Anti-cancer mechanisms of the most used drugs worldwide: old drugs, new insights
Slobbe, Gijs van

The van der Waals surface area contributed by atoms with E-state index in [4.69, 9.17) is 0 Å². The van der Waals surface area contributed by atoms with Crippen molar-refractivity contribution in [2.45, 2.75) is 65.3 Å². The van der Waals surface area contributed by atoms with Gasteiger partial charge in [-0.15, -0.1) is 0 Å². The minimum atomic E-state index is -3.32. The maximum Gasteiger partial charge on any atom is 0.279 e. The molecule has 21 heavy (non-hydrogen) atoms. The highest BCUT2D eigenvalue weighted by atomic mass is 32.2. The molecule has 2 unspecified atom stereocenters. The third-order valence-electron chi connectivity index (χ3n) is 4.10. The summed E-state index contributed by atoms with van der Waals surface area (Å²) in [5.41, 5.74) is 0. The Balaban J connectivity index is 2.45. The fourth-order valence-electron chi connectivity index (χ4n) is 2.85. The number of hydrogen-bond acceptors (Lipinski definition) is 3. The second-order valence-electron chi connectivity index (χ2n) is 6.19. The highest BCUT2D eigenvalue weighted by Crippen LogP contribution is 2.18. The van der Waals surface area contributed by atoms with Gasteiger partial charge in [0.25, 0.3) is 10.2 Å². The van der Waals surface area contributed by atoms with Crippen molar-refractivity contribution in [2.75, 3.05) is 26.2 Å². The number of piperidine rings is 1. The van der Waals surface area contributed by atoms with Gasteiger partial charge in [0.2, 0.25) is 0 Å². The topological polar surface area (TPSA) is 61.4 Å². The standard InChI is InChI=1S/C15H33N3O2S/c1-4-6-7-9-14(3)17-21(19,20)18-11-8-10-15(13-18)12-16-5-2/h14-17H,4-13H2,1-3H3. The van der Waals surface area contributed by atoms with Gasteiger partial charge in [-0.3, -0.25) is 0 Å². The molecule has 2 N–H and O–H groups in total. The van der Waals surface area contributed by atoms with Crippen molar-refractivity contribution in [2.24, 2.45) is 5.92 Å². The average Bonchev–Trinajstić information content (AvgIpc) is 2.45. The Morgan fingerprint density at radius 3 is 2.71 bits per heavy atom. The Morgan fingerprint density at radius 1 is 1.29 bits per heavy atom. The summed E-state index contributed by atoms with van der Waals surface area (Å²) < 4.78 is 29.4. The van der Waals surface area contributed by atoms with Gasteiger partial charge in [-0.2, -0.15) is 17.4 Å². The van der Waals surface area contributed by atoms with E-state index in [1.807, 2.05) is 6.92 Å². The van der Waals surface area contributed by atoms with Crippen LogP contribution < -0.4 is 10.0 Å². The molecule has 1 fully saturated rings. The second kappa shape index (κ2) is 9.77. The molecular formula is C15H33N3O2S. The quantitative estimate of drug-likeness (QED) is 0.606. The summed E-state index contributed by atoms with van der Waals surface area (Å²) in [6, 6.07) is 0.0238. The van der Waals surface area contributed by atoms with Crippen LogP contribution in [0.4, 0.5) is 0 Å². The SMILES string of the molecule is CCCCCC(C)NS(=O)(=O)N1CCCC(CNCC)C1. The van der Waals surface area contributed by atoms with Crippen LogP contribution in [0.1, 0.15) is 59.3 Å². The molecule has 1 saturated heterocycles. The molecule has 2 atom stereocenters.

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Despite recent therapeutical improvements, cancer remains the second leading cause of death. Therefore there is an emerging need for novel cancer treatments. Development of novel anti-cancer drugs to fulfill the need for novel treatments is expensive, takes a long time and goes along with a low change of gaining marketing authorization. An alternative cheaper and faster approach to fulfil the need of new anti-cancer drugs is drug repurposing. The worldwide most used drugs could be potential candidates for drug repurposing since their intensive use provides extensive safety data. Therefore, mechanisms that clarify anti-cancer activity of eight of the most used drugs worldwide and the drug classes where they belong to were investigated in this study. Literature review showed that the drug gabapentin and the drug classes statins, renin angiotensin system (RAS) inhibitors, selective betablockers (BBs), dihydropyridine calcium channel blockers (CCBs), biguanides and protein pump inhibitors (PPIs) showed potential anti-tumorigenic effects in vitro and in vivo. The anti-cancer effects were established by targeting of several cancer hallmarks including: sustaining proliferation, induction of invasion and metastasis, avoiding immune destruction, induction of angiogenesis, deregulation of cellular energetics, genome instability and resisting cell death. Beside the drug effects on cancer hallmarks, it was shown that some drugs induced the delivery of chemotherapeutic drugs. In addition, the drug classes statins, RAS inhibitors, selective BBs, biguanides and PPIs showed combinational effects with conventional anti-cancer drugs, which increases the changes of successful drug repurposing since drugs have higher changes to get authorized as repurposed drugs if they will be combined. Overall, anti-cancer mechanisms were identified for all the investigated drugs. These mechanisms support suggested anti-cancer activity of the investigated drugs and therefore it was concluded that the drug gabapentin and the drug classes statins, RAS inhibitors, selective betablockers, dihydropyridine CCBs, biguanides and PPIs have the potential to be used for cancer drug repurposing. Since the drug classes statins, RAS inhibitors, selective BBs, biguanides and PPIs showed combinational effects with conventional treatments, these drug classes were especially considered as potential agents for cancer drug repurposing.